Water Heater Types

Trusted Heating and AC Solutions in Racine & Surrounding Areas Since 1995

Types of Water Heaters

Selecting a New Water Heater

You have a lot to consider when selecting a new water heater for your home. You should choose a water heating system that will not only provide enough hot water but will also do so energy efficiently and save you money. This includes considering the different types of water heaters available and determining the right size and fuel source for your home.

It's a good idea to know the different types of water heaters available before you purchase one:

  • Conventional storage water heaters: Offer a ready reservoir (storage tank) of hot water
  • Demand (tankless or instantaneous) water heaters: Heat water directly without the use of a storage tank
  • Heat pump water heaters: Move heat from one place to another instead of generating heat directly for providing hot water
  • Solar water heaters: Use the sun's heat to provide hot water

Selection Criteria

When selecting the best type and model of water heater for your home, consider the following:

  • Fuel type, availability, and cost. The fuel type or energy source you use for water heating will not only affect the water heater's annual operation costs but also its size and energy efficiency.
  • Size. To provide your household with enough hot water and to maximize efficiency, you need a properly sized water heater.
  • Energy efficiency. To maximize your energy and cost savings, you want to know how energy efficient a water heater is before you purchase it.
  • Costs. Before you purchase a water heater, it's also a good idea to estimate its annual operating costs and compare those costs with other less or more energy-efficient models.

Also, be sure to do what you can to reduce your hot water use. You may also want to explore other strategies such as drain-water heat recovery to save money on your water heating bill.

Fuel Types, Availability, and Costs for Water Heating

When selecting a new water heater, it's important to consider what fuel type or energy source you will use, including its availability and cost. The fuel used by a water heating system will not only affect annual operation costs but also the water heater's size and energy efficiency.

Exploring Water Heater Options by Fuel Type

Fuel type and its availability in your area may narrow your water heater choices.

The following is a list of water heater options by fuel or energy source:

  • Electricity: Widely available in the United States to fuel conventional storage, tankless or demand-type, and heat-pump water heaters. It also can be used with combination water and space heating systems, which include tankless coil and indirect water heaters.
  • Fuel oil: Available in some areas of the United States to fuel conventional storage water heaters and indirect combination water and space heating systems
  • Geothermal energy: Available throughout the United States to those who will have or already have a geothermal heat pump system installed in their homes for space heating and cooling
  • Natural gas: Available in many areas of the United States to fuel conventional storage and demand (tankless or instantaneous) water heaters, as well as combination water and space heating systems, which include tankless coil and indirect water heaters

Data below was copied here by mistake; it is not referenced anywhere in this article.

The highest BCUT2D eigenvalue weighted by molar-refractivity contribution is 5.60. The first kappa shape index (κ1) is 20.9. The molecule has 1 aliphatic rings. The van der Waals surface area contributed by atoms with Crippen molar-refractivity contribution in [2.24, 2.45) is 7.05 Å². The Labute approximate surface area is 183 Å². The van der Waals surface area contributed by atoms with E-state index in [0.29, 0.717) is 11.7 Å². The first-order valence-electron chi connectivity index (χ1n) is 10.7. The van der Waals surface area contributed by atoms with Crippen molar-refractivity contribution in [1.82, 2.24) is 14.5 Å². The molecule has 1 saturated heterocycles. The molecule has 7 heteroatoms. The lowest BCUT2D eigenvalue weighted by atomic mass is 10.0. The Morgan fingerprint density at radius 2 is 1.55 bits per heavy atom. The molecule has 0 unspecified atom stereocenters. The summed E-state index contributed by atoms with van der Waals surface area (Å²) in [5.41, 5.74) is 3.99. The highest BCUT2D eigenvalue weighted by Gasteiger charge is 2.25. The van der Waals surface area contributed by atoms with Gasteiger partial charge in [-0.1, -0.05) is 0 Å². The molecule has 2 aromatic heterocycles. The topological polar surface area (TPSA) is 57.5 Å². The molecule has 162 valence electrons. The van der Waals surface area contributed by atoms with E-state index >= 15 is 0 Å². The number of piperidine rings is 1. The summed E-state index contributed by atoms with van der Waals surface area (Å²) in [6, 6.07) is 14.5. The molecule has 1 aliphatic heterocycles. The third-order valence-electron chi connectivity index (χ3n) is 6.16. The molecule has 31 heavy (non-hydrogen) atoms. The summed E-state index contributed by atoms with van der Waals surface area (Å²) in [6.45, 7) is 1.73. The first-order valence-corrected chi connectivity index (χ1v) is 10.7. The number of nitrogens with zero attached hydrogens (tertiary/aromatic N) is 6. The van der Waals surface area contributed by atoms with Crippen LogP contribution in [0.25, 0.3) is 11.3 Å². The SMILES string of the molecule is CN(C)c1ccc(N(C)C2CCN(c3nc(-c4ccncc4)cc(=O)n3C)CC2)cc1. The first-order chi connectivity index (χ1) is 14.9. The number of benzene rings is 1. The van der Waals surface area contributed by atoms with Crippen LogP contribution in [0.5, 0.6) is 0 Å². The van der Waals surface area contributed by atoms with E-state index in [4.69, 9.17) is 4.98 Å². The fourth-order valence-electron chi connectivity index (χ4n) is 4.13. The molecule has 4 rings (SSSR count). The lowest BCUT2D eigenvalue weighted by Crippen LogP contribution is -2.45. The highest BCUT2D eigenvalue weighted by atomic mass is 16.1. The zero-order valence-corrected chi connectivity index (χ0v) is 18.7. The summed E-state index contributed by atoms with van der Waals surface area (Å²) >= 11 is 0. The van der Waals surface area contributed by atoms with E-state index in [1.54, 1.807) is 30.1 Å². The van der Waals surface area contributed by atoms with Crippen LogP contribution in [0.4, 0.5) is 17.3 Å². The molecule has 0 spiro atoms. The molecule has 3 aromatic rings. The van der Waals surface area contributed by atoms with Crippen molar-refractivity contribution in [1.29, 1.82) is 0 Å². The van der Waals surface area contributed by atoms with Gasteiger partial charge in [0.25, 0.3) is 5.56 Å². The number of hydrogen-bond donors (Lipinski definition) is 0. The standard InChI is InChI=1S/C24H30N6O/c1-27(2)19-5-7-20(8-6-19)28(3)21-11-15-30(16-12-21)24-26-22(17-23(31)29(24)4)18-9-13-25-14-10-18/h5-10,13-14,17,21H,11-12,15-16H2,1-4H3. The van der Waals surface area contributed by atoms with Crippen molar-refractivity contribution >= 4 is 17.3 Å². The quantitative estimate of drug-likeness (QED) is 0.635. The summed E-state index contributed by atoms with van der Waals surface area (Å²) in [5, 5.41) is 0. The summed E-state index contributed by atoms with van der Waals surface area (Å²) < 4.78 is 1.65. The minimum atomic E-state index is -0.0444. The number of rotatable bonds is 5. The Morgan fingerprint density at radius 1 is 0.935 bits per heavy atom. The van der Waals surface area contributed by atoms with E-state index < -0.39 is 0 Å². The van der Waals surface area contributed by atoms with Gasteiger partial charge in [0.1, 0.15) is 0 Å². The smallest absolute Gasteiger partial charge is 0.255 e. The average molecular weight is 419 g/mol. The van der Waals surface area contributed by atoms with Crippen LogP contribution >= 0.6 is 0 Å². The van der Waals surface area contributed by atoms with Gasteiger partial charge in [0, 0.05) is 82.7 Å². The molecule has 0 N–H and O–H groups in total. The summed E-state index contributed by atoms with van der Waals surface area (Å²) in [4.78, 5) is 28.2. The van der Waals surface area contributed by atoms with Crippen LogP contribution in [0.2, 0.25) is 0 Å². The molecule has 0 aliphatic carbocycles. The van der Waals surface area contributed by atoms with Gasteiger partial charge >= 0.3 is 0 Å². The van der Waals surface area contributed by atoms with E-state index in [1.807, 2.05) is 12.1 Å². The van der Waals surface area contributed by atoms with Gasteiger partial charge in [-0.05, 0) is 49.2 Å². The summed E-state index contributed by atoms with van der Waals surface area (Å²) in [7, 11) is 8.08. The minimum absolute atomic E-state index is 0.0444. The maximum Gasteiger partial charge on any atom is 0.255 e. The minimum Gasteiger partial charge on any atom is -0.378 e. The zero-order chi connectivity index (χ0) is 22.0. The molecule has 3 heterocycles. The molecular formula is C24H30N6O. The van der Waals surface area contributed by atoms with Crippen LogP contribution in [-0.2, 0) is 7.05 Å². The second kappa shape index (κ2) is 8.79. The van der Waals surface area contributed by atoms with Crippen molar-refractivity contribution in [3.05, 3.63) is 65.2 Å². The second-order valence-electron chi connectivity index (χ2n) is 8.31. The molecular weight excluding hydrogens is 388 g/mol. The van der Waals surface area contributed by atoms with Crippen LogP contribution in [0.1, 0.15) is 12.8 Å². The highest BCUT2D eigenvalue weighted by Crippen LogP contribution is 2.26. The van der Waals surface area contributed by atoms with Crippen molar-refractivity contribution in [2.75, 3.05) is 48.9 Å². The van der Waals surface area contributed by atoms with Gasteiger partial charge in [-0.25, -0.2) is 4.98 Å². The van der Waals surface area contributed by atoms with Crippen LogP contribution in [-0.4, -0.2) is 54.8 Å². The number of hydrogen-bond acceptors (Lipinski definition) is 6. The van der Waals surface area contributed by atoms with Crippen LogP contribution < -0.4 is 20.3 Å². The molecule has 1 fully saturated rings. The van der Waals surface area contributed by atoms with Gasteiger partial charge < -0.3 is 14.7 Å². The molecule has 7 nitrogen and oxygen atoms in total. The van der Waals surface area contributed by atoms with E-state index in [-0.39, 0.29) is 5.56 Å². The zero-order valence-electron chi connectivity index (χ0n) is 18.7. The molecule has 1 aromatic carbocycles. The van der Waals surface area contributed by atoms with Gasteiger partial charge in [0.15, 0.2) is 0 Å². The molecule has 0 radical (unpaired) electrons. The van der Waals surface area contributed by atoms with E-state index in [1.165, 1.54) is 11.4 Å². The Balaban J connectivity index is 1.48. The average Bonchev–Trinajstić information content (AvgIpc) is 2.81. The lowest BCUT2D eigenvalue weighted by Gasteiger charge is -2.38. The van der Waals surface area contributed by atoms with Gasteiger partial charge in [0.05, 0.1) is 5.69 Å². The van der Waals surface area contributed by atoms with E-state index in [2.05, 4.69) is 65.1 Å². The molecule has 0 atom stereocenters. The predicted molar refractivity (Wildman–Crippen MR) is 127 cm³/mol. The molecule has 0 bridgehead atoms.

• Propane: Available in many areas of the United States to fuel conventional storage and demand (tankless or instantaneous) water heaters, as well as indirect combination water and space heating systems
  • Solar energy: Available throughout the United States—most abundantly in the Southwest—for solar water heaters

Comparing Fuel Costs and Water Heater Types

If you have more than one fuel type available in your area, it's a good idea to compare fuel costs, especially if you're building a new home. Even if you're replacing a water heater, you may find that you'll save more money in the long run if you use a different fuel or energy source. Contact your utility provider for current fuel costs or rates.

The type of water heater you choose will also affect your water heating costs. One type of water heater may use a fuel type more efficiently than another type of water heater. For example, an electric heat pump water heater typically is more energy efficient than an electric conventional storage water heater. Also, an electric heat pump water heater might have lower energy costs because of its higher efficiency than a gas-fired conventional storage water heater, even though local natural gas costs might be lower than the electricity rates.

Conventional Storage Water Heaters

Conventional storage water heaters remain the most popular type of water heating system for the home.

How They Work

A single-family storage water heater offers a ready reservoir— from 20 to 80 gallons—of hot water. It operates by releasing hot water from the top of the tank when you turn on the hot water tap. To replace that hot water, cold water enters the bottom of the tank, ensuring that the tank is always full.

Conventional storage water heater fuel sources include natural gas, propane, fuel oil, and electricity.

Since water is constantly heated in the tank, energy can be wasted even when a hot water tap isn't running. This is called standby heat loss. Only tankless water heaters—such as demand-type water heaters and tankless coil water heaters—avoid standby heat losses. Some storage water heater models have heavily insulated tanks, which significantly reduce standby heat losses and lower annual operating costs. Look for models with tanks that have a thermal resistance (R-Value) of R-12 to R-25.

Gas and oil water heaters also have venting-related energy losses. Two types of water heaters—a fan-assisted gas water heater and an atmospheric sealed-combustion water heater—reduce these losses.